Recently I have seen several people ask “How can I clone my hardrive over Ethernet” on several forums that I read. There are several commercial options, such as Nortons Ghost, but I prefer the much cheaper solution of using the GNU DD utility (part of the fileutils package) and redirecting the results through Netcat (the GNU version can be found here). While it is not exactly the fastest solution out there, it is a decent enough of a solution, and I typically am never in a situation where I need to clone quickly through a network.

For the uninitiated, let me explain what these two tools do and how this whole trick plays out. First lets look at DD. From the DD Man page, DD will “copy and convert files”. Now you may be saying “So what”, but this description does not really do DD justice. DD is developed in such a way that is particularly suited to working with block devices, so it has a number of options for conversions. DD can also display the contents of those files to the standard output, or receive input via the standard input. Hard disk devices are usually accessible device files, usually under /dev, under *nix systems. So if I wanted to copy the contents of /dev/hda (usually the first IDE hard disk under Linux) to /tmp/harddisk_image, I could run the following command:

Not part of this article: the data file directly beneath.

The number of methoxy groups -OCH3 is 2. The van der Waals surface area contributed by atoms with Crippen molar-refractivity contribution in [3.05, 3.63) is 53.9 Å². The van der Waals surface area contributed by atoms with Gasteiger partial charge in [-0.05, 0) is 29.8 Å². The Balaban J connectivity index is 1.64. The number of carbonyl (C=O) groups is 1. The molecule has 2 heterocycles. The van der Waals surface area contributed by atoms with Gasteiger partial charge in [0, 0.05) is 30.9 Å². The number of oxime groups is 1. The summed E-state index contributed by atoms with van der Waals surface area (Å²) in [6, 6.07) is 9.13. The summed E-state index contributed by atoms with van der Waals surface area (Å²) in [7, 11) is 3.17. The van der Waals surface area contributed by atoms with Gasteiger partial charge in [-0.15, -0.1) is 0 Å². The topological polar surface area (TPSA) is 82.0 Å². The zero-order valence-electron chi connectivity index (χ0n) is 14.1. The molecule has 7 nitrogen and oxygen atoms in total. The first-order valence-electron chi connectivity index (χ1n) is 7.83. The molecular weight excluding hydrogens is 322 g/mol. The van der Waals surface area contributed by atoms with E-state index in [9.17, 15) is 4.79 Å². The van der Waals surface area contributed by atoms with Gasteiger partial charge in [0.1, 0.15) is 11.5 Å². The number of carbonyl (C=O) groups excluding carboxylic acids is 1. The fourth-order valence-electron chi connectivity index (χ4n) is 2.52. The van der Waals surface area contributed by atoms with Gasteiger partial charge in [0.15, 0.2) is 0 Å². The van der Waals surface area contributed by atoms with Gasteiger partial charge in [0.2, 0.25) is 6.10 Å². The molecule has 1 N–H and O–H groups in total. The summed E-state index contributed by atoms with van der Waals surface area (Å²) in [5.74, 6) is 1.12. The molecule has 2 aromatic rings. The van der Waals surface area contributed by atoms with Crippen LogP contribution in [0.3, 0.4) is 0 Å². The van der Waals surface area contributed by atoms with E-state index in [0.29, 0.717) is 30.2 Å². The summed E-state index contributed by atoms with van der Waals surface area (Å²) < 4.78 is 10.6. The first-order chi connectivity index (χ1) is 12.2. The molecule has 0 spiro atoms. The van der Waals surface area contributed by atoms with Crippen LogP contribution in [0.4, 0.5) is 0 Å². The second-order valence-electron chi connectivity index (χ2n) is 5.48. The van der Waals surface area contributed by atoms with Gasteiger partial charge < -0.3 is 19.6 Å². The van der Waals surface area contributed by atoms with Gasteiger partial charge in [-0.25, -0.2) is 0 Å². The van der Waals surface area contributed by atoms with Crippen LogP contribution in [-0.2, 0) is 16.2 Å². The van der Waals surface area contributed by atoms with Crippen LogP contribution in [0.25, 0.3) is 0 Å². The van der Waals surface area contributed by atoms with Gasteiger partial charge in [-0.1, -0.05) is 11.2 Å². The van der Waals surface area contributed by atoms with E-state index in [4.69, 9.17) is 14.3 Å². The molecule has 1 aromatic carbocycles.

dd if=/dev/hda of=/tmp/harddisk_image

If I omit the “of=” option, it will stream onto the standard output device.  For more information about the options that DD supports, consult the man page. Alternatively, I found this article about using DD for forensic analysis.

Netcat is a tool that is called “the hackers swiss army knife”. That too is a description that I feel does not do this tool justice. The feature I will look at here is its ability to create a basic dummy connection. Basically we will create a simple listening socket on the target, and connect to it on the source system. This linux.com article describes this feature far better than I could, so I will not try to reinvent the wheel. Using the description provided by this article, if I wanted to copy a file from one system to another over a network, I would do something like this:

And on the target system first run
nc –l –p 7000 > file.txt

On the source system I would run:
cat file.txt > nc 7000 –q 10

This will do a basic copy of files from one system to another. Now, as I mentioned above, devices in *nix are files. So we are going to use this same principle to copy the contents of 1 hard drive one a machine to another, except instead of redirecting the standard inputs/outputs, we will pipe them to/from DD. To do so I would run the following commands: